Second, with the fuselage of a worldview Calvinism on the runway, Schaeffer began to design wings to get the long overdue plane off the ground to its culture-changing destination: Comprehensive lordship over all of life.In the 1981 Preface to A Christian Manifesto, Schaeffer explains his methodology. He began with “the Lordship of Christ over all of life—philosophy, theology and church, art, music, literature, films, and culture in general. The books that followed dealt with and extended areas of Christ’s total Lordship in all of life.”[16] In this, Schaeffer worked in the shadow of Abraham Kuyper.Third, late in his career, Schaeffer saw extended implications to the worldview he put in motion in his earlier works. “That led to the demand of the next logical step: What is the Christian’s relationship to government, law, and civil disobedience.”[17] It was here that Schaeffer saw where his initial flight plan was about to take him-constructive cultural transformation-and he didn’t like it. A reading of A Christian Manifesto will alert the reader that Schaeffer moves from being a critic of culture—his main contribution to worldview Calvinism—to an advocate of civil disobedience. The missing step was the particulars necessary to bring about cultural transformation. To advocate civil disobedience was an admission that no constructive alternative to the humanistic system existed. While he refused to discuss the particulars of the law of God as the “base” for authority, he knew something had to be done to confront a bold humanistic law system. Schaeffer turned to Samuel Rutherford’s doctrine of Christian resistance while ignoring Rutherford’s biblical approach to the application of the whole law to contemporary society, including, but not limited to, the civil magistrate. The appeal to Rutherford came early in Schaeffer’s writing. Schaeffer rightly decried a de facto sociological law—”law based only on what the majority of society thinks is in its best interests at a given moment”—but offered no worked‑out worldview to counter and replace it. He writes about a “Christian consensus” and how that consensus is found in the Bible, but he does not inform us of its biblical content as it relates to a comprehensive biblical worldview in the particulars. He even makes repeated references to Paul Robert’s painting Justice Instructing the Judges.

Down in the foreground of the large mural the artist depicts many sorts of litigation-the wife against the husband, the architect against the builder, and so on. How are the judges going to judge between them? This is the way we judge in a Reformation country, says Paul Robert. He has portrayed Justice pointing with her sword to a book upon which are the words, “The Law of God.” For Reformation man there was a basis for law. Modern man has not only thrown away Christian theology; he has thrown away the possibility of what our forefathers had as a basis for morality and law.[18]

The emphasis on the law continued to play a part in Schaeffer’s worldview theology. “In Reformation countries,” Schaeffer wrote, “the Old Testament civil law has been the basis of our civil law.” Of course, he wanted to add the obligatory aside that “we are not a theocracy.” Even so, Schaeffer went to argue, “nevertheless, when Reformation Christianity provided the consensus, men naturally looked back to the civil law that God gave Israel, not to carry it out in every detail, but to see it as a pattern and a base.”[19] Schaeffer saw the book of Joshua as “a link between the Pentateuch (the writings of Moses) and the rest of Scripture. It is crucial for understanding the unity the Pentateuch has with all that follows it, including the New Testament.”[20] It was the law of the Pentateuch that was linked by Joshua with the New Testament.Unfortunately, Schaeffer left behind an unfinished legacy. He knew where the answer was, but he was unable, within the confines of his own methodology and his premillennial eschatology, to see it through. How influential have the Schaeffer disciples been? Not very. They continue to offer incomplete critiques of culture, but as of yet, except for musings about how pluralism is the answer, little that is constructive and specific has come from them. Even Schaeffer’s son, Frank, has abandoned much of his father’s work. The Schaeffer crowd has talked a lot about social involvement but little is said about the details. Of course, they are not alone in their ambiguity. Few Christian leaders want to get down to the nitty-gritty of really applying the Bible they say they believe in.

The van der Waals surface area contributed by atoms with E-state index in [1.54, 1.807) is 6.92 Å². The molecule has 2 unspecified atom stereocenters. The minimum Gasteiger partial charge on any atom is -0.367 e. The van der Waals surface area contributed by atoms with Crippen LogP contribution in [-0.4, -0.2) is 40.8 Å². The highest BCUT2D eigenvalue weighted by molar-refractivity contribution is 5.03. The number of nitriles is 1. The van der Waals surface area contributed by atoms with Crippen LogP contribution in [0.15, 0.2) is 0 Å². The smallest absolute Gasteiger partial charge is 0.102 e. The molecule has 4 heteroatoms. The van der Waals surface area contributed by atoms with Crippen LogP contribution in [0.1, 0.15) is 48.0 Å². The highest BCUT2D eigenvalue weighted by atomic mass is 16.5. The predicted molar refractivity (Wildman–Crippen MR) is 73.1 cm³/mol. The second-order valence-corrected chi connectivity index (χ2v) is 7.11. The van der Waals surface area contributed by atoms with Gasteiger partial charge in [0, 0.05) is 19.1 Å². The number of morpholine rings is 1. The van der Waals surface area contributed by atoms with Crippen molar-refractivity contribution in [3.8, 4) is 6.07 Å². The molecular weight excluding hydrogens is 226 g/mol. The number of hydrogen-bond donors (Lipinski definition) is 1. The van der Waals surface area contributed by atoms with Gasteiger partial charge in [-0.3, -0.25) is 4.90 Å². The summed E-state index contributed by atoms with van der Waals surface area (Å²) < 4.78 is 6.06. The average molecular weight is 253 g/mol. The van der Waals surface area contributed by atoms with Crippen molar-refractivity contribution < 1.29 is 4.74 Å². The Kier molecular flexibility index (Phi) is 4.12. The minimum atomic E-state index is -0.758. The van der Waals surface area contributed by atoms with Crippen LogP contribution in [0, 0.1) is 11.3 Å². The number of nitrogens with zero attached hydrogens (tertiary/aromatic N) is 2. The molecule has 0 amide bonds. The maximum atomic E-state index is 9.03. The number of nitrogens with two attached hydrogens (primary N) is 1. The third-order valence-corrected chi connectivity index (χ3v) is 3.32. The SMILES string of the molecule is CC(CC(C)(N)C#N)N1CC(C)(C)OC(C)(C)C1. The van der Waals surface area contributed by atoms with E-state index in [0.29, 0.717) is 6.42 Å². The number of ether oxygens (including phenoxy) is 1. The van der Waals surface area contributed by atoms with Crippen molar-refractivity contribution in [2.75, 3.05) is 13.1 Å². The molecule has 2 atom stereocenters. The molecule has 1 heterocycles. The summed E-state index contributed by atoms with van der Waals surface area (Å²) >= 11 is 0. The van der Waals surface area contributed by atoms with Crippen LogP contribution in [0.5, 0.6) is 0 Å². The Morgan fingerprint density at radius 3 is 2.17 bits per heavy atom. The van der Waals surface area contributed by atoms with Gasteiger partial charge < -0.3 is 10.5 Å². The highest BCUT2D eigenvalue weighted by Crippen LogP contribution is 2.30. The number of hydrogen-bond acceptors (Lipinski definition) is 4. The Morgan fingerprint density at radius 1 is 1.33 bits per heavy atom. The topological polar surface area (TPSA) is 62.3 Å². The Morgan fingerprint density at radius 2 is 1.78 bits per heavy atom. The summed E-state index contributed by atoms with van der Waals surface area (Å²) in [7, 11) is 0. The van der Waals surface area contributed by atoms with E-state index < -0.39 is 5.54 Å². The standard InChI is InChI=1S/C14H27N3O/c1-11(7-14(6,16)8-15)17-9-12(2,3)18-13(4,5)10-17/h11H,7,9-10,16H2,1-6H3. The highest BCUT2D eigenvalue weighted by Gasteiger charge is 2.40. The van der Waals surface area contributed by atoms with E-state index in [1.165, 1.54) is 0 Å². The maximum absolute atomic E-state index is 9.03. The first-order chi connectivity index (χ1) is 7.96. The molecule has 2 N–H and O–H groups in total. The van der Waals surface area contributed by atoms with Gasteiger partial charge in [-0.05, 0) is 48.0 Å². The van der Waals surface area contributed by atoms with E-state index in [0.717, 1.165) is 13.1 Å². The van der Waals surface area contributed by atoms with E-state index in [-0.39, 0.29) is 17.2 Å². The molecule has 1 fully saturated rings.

[1]Francis R. Beattie, Calvinism and Modern Thought (Philadelphia, Pennsylvania: West­min­ster Press, 1901), 13, 14. Quoted by Clarence Bouma, “The Relevance of Calvin­ism for Today,” God-Centered Living or Calvinism in Action (Grand Rapids: Baker Book House, 1951), 14.

[2]Bouma, “The Relevance of Calvinism for Today,” 14.

[3]Benjamin B. WarWeld, Calvin and Calvinism (New York: Oxford University Press, 1931), 354-355.

[4]Bouma, “The Relevance of Calvinism for Today,” God-Centered Living, 20.

[5]Quoted in S. Lewis Johnson, “The Paralysis of Legalism,” Bibliotheca Sacra, 120 (April/June 1963), 109.

[6]Bouma, “The Relevance of Calvinism for Today,” 20.

[7]Peter Van Tuinen, “The Task of the Church for the Solution of Modern Problems,” God-Centered Living, 43-44.

[8]While it might not seem to make that much difference to some, Romans 2:15 actually says, “in that they show the work of the Law written in their hearts.”

[9]Thomas C. Atwood, “Through a Glass Darkly: Is the Christian Right Over­confident It Knows God’s Will?,” Policy Review (Fall 1990), 49.

[10]Atwood, “Through a Glass Darkly,” 49.

[11]Garret Heyns, “Calvinism and Social Problems,” God-Centered Living, 236.

[12]Robert H. Bork, “Preface” in Herbert Schlossberg, Idols for Destruction: Christian Faith and Its Confrontation with American Society (Washington, D.C.: Regnery Gateway, [1983] 1990), xvi.

[13]Kenneth L. Woodward, “The Guru of Fundamentalism,” Newsweek (November 1, 1982), 88.

[14]Carl F.H. Henry, The Uneasy Conscience of Modern Fundamentalism (Grand Rapids, MI: Eerdmans, 1947).

[15]Francis A. Schaeffer, The God Who is There (1968) in The Complete Works of Francis A. Schaeffer, 5 vols. (Westchester, IL: Crossway Books, 1982), 1:7.

[16]Schaeffer, “Preface,” A Christian Manifesto (1981) in Complete Works, 5:417

[17]Schaeffer, “Preface,” A Christian Manifesto, 5:417.

[18]Schaeffer, Escape from Reason (1968) in Complete Works, 1:261-262.

[19]Schaeffer, Joshua in the Flow of Biblical History (1975) in Complete Works, 2:298.

[20]Schaeffer, Joshua in the Flow of Biblical History, 2:153.